Foxcroft further said that the rapid growth and development of artificial intelligence without any clear regulation or clarity between companies and governments is worrying how these systems are being built, deployed, and monitored both ethically and responsibly.
Let us investigate the changing cybersecurity regulations in the US and what contributed to the modifications in policies.
In the United States, the California Consumer Privacy Act (CCPA) offers the most comprehensive cyber laws to secure the data of California residents.
Initially, CCPA promoted the right to know how one’s personal information was shared, and the right to delete the same. It noted that people can opt out of having their data shared and have the right to non-discrimination ensuring the CCPA protects all without discrimination on the basis of race, age, gender, etc.
With time, newer rights were added to the CCPA after getting approval and being amended on January 1, 2023. It entailed the right to correct one’s data, and the right to limit the disclosure of their information with those including third parties.
Industry-specific US cybersecurity regulations are the Health Insurance Portability and Accountability Act (HIPAA) of 1996 for healthcare. Also called Kennedy-Kassebaum Act shares how personally identifiable information must be handled by healthcare and health insurance industries.
HIPAA amended the Employee Retirement Income Security Act, the Internal Revenue Code, and the Public Health Service Act. The various Titles of HIPAA were modified to make better group health plans, health insurance policies, and job locks.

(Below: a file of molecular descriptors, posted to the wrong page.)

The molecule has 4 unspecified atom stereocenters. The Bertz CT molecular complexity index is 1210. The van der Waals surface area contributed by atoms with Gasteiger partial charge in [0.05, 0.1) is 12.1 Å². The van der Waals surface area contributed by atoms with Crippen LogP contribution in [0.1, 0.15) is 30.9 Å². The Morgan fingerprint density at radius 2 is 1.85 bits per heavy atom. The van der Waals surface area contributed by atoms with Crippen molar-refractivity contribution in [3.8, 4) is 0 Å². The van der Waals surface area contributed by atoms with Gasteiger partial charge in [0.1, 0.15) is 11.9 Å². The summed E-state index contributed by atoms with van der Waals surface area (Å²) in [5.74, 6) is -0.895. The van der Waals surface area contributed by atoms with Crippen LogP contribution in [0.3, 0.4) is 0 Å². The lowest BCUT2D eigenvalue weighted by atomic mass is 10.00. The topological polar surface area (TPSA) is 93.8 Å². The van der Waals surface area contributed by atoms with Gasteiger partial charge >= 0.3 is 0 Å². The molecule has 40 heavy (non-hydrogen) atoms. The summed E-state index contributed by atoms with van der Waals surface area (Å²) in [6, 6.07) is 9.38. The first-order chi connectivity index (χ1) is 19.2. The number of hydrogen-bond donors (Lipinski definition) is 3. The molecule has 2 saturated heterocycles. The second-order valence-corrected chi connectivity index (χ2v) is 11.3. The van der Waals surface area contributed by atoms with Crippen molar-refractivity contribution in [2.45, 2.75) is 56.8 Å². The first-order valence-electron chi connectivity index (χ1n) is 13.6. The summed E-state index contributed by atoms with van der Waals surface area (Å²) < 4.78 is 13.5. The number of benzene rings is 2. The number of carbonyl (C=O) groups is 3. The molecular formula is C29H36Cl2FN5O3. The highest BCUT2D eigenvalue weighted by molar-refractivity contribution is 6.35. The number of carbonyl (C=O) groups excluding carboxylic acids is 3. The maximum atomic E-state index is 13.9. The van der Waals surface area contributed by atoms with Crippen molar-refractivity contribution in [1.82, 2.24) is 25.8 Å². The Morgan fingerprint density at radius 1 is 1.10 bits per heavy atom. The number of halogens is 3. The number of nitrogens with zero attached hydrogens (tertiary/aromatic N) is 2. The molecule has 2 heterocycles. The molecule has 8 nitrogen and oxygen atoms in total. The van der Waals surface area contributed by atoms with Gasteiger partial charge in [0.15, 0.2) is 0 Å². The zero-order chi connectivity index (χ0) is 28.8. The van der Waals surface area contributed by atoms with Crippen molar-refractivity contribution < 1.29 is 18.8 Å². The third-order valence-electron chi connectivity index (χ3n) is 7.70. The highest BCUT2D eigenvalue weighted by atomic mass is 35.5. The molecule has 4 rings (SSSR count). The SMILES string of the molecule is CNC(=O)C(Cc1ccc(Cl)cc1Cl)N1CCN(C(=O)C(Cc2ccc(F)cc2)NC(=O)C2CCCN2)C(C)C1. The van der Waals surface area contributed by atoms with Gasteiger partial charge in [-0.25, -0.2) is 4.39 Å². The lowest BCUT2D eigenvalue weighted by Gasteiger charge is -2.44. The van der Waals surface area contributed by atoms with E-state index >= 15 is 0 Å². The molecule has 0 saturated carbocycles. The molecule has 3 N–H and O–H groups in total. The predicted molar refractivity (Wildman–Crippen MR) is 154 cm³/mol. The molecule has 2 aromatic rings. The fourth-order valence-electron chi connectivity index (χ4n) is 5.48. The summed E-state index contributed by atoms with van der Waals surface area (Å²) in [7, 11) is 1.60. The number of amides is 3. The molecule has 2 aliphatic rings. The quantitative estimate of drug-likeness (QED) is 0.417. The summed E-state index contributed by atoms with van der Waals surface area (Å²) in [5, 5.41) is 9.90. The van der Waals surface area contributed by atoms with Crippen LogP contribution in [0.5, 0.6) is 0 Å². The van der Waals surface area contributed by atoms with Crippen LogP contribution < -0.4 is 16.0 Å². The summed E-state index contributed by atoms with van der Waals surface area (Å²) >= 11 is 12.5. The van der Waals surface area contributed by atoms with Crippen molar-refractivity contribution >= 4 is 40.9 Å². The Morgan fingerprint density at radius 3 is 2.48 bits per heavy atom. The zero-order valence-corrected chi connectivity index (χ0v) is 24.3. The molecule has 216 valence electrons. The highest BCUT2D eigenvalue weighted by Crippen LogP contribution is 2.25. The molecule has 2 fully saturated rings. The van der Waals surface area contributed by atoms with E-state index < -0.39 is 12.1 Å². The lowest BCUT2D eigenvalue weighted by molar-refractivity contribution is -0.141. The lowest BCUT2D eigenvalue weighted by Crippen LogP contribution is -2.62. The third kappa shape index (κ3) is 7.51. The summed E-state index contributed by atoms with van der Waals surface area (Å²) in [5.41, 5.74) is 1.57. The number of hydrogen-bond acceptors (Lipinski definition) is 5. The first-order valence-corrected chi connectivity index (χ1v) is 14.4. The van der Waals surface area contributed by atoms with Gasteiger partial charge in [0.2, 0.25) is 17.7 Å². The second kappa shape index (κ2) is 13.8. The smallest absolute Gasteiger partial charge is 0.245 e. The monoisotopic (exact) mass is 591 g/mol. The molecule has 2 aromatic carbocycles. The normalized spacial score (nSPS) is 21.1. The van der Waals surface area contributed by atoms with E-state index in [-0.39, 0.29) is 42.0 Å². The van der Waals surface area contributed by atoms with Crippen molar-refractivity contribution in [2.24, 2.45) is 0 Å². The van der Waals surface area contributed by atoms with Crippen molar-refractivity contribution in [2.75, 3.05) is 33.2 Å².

Earlier job locks led employees to stick to their jobs or lose their health coverage which was amended in Title I of HIPAA. It offered protection to employees to keep their and their family’s health insurance coverage.
It was in July 2005, when a provision was announced to file electronic claims using HIPAA standards to be eligible for payment. In 2006, it was made mandatory to use a single new National Provider Identifier (NPI) by all the covered entities including hospitals, and insurance companies that used electronic communications.
The use of 10-character NPIs replaced all other identifiers while keeping the state license number and other critical identifiers intact.
In 2006 the Health and Human Services (HHS) which is the department of the US federal government for safeguarding the health of the American people issued a few critical rules for HIPAA compliance.
It included civil financial penalties for the violation of the HIPAA rules.
The Gramm-Leach-Bliley Act (GLBA) of 1999 regulates data privacy mainly in the financial sector. It changed and modified several barriers found in the Glass-Steagall legislation of 1933.